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To most of us, walking feels like the most natural, carefree movement. But there is a lot of work that goes into each careful step, through our strength, coordination and balance. Abnormal gait is the term given to an unusual walking pattern – or ‘gait’ – as a result of illness, injury or general foot problems, and it can cause discomfort and pain to your lower limbs.

At Feet By Pody, we carry out a full biomechanical assessment as part of our podiatry service. So if you’re suffering with injury or painful postural problems, we may be able to identify why, and advise you on the best course of treatment and action.

 

Different types of abnormal gait

There are several types of abnormal gait, including:

  1. Scissors gait: when a person’s legs bend towards each other, they cross and may hit each other when walking.
  2. Limping gait: commonly seen, this is the resistance to weight bearing on one or other side resulting in an uneven walking pattern.
  3. Diplegic/spastic gait: is when a person drags their feet when they walk.
  4. Neuropathic/steppage gait: is when a person’s toes point downwards when walk, often scraping along the ground as they step forwards.
  5. Propulsive gait: is when the neck and head are permanently thrust forwards.
  6. Sensory/stomping gait: identified by picking feet high off the ground and slamming the foot hard onto the ground with each step.
  7. Myopathic/waddling gait: characterised by taking short steps and swinging the body from side to side.

 

What Causes an Abnormal Gait?

An abnormal gait pattern is something that anyone can develop or suffer from.

  • Children

Children develop at different speeds to one another, so it can be difficult to spot abnormal gait in young children while they’re still growing. It is suggested by British doctor, Keith Barnard, that most abnormal tendencies in children, such as bow legs, flat feet and in-toeing should right themselves as the child grows up, in line with developmental milestones. If tendencies get worse or are causing pain, further medical investigation should be sought.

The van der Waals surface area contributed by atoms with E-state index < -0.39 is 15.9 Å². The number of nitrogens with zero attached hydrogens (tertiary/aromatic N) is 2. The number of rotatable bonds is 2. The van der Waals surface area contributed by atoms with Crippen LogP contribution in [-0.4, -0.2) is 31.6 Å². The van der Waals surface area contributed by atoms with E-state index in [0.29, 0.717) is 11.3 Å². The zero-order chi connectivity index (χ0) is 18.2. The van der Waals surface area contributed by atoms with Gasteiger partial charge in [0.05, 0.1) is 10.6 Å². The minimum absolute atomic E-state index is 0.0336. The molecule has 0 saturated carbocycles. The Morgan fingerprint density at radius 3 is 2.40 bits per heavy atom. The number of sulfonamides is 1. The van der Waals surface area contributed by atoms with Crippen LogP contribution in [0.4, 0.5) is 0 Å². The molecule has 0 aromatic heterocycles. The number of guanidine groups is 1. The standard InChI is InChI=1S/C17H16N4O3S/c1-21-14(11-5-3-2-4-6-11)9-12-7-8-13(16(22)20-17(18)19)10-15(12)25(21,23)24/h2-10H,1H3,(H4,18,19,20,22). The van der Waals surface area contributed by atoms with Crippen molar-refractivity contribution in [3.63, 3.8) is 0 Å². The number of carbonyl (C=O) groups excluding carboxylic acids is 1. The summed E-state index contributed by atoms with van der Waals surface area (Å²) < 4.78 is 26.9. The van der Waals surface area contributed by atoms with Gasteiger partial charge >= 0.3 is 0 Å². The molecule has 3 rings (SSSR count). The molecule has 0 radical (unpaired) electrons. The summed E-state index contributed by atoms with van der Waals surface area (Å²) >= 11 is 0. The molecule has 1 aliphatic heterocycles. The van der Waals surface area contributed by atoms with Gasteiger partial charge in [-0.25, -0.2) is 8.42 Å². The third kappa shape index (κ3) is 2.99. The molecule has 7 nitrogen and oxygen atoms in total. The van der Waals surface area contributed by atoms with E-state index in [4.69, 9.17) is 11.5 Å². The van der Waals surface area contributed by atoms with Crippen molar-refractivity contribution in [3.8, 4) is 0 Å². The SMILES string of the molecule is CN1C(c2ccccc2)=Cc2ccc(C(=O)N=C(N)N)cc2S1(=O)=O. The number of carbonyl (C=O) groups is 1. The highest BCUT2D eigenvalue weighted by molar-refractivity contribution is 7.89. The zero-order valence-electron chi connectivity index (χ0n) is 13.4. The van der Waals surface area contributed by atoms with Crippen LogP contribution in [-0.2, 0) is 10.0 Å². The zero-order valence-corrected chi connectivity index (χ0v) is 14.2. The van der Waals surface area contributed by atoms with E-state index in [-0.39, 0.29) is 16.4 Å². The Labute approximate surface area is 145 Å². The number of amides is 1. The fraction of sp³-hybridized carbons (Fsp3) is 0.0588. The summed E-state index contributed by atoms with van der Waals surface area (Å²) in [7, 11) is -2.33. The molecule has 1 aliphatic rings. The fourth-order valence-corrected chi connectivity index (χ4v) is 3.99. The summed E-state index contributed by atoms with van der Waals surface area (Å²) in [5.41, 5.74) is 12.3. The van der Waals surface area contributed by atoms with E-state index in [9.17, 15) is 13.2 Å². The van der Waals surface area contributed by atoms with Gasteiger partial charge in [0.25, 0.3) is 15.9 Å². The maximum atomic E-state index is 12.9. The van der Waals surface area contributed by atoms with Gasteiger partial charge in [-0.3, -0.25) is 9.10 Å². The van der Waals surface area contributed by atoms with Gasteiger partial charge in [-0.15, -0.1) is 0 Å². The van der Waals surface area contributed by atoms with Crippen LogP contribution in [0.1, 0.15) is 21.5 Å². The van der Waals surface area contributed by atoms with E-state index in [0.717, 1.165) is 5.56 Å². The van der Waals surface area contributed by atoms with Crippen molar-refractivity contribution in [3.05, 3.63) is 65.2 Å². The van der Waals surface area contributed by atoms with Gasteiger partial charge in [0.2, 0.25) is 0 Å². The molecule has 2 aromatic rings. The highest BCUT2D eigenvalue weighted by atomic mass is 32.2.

• Middle-Aged Adults

Abnormal gait in adults can usually be attributed to one of two things: physical disability such as cerebral palsy which affects muscle tone and control and therefore posture and movement, or injury such as tendonitis or shin splints. If a permanent disability, pain from abnormal gait can be managed through things like walking aids and props, or if it is a temporary issue as a reaction to injury, abnormal gait can often be rectified through ongoing gait analysis and physiotherapy.

 

  • The Elderly

Degenerative diseases associated with the older population, such as arthritis, Parkinson’s disease and dementia can often result in abnormal gait and trouble walking comfortably and keeping balance. As cited by a study published by the National Centre for Biotechnology Information in America, gait disorders increase in prevalence from 10% in 60-69 year olds, to over 60% in people over 80 years of age. Gait abnormalities can often be treated and lessened through the use of prescription orthotics, physiotherapy exercises to strengthen weakened muscles and walking aids to help with balance.

If you are having problems with your balance, suffering from a sports injury that is affecting the way you walk, or are worried about the walking pattern of yourself or a loved one, contact Feet By Pody today. Our friendly team of podiatrists across our London clinics will diagnose your condition and suggest the relevant treatment.